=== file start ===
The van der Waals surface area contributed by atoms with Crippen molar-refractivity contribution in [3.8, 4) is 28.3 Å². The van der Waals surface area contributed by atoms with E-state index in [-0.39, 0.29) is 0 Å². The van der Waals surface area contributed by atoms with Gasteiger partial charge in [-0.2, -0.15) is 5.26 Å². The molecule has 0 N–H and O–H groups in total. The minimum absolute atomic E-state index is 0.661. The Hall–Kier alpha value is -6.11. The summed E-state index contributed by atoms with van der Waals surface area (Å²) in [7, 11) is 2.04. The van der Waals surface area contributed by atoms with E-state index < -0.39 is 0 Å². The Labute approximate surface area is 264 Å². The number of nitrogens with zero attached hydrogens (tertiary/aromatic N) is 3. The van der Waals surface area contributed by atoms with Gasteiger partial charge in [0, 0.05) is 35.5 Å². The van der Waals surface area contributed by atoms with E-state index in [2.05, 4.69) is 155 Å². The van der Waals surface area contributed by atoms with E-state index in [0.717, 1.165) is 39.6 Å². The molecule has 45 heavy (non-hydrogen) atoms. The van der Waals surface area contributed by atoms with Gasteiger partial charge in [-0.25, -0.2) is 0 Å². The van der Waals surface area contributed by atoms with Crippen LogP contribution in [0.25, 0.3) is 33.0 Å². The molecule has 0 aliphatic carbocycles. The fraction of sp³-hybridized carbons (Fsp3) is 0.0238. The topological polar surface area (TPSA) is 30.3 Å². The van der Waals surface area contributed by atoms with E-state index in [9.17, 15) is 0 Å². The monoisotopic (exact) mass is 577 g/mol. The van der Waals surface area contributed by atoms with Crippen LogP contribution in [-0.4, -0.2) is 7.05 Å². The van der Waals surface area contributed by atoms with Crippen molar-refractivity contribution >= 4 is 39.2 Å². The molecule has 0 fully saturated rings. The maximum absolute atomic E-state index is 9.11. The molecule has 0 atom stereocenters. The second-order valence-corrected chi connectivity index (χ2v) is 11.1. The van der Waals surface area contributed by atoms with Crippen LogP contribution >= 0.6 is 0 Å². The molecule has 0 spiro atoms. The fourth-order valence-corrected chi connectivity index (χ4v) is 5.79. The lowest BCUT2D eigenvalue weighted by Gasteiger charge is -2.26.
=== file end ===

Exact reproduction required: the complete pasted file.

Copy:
The van der Waals surface area contributed by atoms with Crippen molar-refractivity contribution in [3.8, 4) is 28.3 Å². The van der Waals surface area contributed by atoms with E-state index in [-0.39, 0.29) is 0 Å². The van der Waals surface area contributed by atoms with Gasteiger partial charge in [-0.2, -0.15) is 5.26 Å². The molecule has 0 N–H and O–H groups in total. The minimum absolute atomic E-state index is 0.661. The Hall–Kier alpha value is -6.11. The summed E-state index contributed by atoms with van der Waals surface area (Å²) in [7, 11) is 2.04. The van der Waals surface area contributed by atoms with E-state index < -0.39 is 0 Å². The Labute approximate surface area is 264 Å². The number of nitrogens with zero attached hydrogens (tertiary/aromatic N) is 3. The van der Waals surface area contributed by atoms with Gasteiger partial charge in [0, 0.05) is 35.5 Å². The van der Waals surface area contributed by atoms with E-state index in [2.05, 4.69) is 155 Å². The van der Waals surface area contributed by atoms with E-state index in [0.717, 1.165) is 39.6 Å². The molecule has 45 heavy (non-hydrogen) atoms. The van der Waals surface area contributed by atoms with Gasteiger partial charge in [-0.25, -0.2) is 0 Å². The van der Waals surface area contributed by atoms with Crippen LogP contribution in [0.25, 0.3) is 33.0 Å². The molecule has 0 aliphatic carbocycles. The fraction of sp³-hybridized carbons (Fsp3) is 0.0238. The topological polar surface area (TPSA) is 30.3 Å². The van der Waals surface area contributed by atoms with E-state index in [9.17, 15) is 0 Å². The monoisotopic (exact) mass is 577 g/mol. The van der Waals surface area contributed by atoms with Crippen LogP contribution in [-0.4, -0.2) is 7.05 Å². The van der Waals surface area contributed by atoms with Crippen molar-refractivity contribution >= 4 is 39.2 Å². The molecule has 0 fully saturated rings. The maximum absolute atomic E-state index is 9.11. The molecule has 0 atom stereocenters. The second-order valence-corrected chi connectivity index (χ2v) is 11.1. The van der Waals surface area contributed by atoms with Crippen LogP contribution >= 0.6 is 0 Å². The molecule has 0 spiro atoms. The fourth-order valence-corrected chi connectivity index (χ4v) is 5.79. The lowest BCUT2D eigenvalue weighted by Gasteiger charge is -2.26.